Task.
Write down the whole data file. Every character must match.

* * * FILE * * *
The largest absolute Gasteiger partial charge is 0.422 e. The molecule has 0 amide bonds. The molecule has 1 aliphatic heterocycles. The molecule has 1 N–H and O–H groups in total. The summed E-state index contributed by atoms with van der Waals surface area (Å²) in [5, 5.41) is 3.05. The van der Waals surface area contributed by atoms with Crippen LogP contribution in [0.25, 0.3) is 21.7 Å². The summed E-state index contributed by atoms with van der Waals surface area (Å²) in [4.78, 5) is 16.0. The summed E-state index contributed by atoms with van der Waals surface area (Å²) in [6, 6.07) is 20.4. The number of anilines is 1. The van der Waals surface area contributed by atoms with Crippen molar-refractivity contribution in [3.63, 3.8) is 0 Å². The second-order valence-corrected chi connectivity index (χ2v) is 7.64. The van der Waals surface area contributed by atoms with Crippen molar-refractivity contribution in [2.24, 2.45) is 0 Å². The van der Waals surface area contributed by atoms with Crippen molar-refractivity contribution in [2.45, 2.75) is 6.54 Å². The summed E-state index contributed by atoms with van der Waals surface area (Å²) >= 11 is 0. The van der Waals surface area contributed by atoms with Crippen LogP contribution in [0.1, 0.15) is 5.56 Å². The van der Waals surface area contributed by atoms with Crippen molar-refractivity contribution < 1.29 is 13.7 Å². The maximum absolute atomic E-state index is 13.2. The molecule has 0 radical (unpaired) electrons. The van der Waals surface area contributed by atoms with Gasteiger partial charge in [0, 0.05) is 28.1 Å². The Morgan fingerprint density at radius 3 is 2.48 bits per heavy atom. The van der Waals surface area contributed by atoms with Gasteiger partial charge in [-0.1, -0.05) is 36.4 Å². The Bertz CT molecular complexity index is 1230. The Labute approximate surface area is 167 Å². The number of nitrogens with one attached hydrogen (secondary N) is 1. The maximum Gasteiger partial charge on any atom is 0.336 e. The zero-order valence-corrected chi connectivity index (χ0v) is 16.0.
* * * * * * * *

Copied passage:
The largest absolute Gasteiger partial charge is 0.422 e. The molecule has 0 amide bonds. The molecule has 1 aliphatic heterocycles. The molecule has 1 N–H and O–H groups in total. The summed E-state index contributed by atoms with van der Waals surface area (Å²) in [5, 5.41) is 3.05. The van der Waals surface area contributed by atoms with Crippen LogP contribution in [0.25, 0.3) is 21.7 Å². The summed E-state index contributed by atoms with van der Waals surface area (Å²) in [4.78, 5) is 16.0. The summed E-state index contributed by atoms with van der Waals surface area (Å²) in [6, 6.07) is 20.4. The number of anilines is 1. The van der Waals surface area contributed by atoms with Crippen molar-refractivity contribution in [3.63, 3.8) is 0 Å². The second-order valence-corrected chi connectivity index (χ2v) is 7.64. The van der Waals surface area contributed by atoms with Crippen molar-refractivity contribution in [2.24, 2.45) is 0 Å². The van der Waals surface area contributed by atoms with Crippen molar-refractivity contribution in [2.45, 2.75) is 6.54 Å². The summed E-state index contributed by atoms with van der Waals surface area (Å²) >= 11 is 0. The van der Waals surface area contributed by atoms with Crippen LogP contribution in [0.1, 0.15) is 5.56 Å². The van der Waals surface area contributed by atoms with Crippen molar-refractivity contribution < 1.29 is 13.7 Å². The maximum absolute atomic E-state index is 13.2. The molecule has 0 radical (unpaired) electrons. The van der Waals surface area contributed by atoms with Gasteiger partial charge in [0, 0.05) is 28.1 Å². The Morgan fingerprint density at radius 3 is 2.48 bits per heavy atom. The van der Waals surface area contributed by atoms with Gasteiger partial charge in [-0.1, -0.05) is 36.4 Å². The Bertz CT molecular complexity index is 1230. The Labute approximate surface area is 167 Å². The number of nitrogens with one attached hydrogen (secondary N) is 1. The maximum Gasteiger partial charge on any atom is 0.336 e. The zero-order valence-corrected chi connectivity index (χ0v) is 16.0.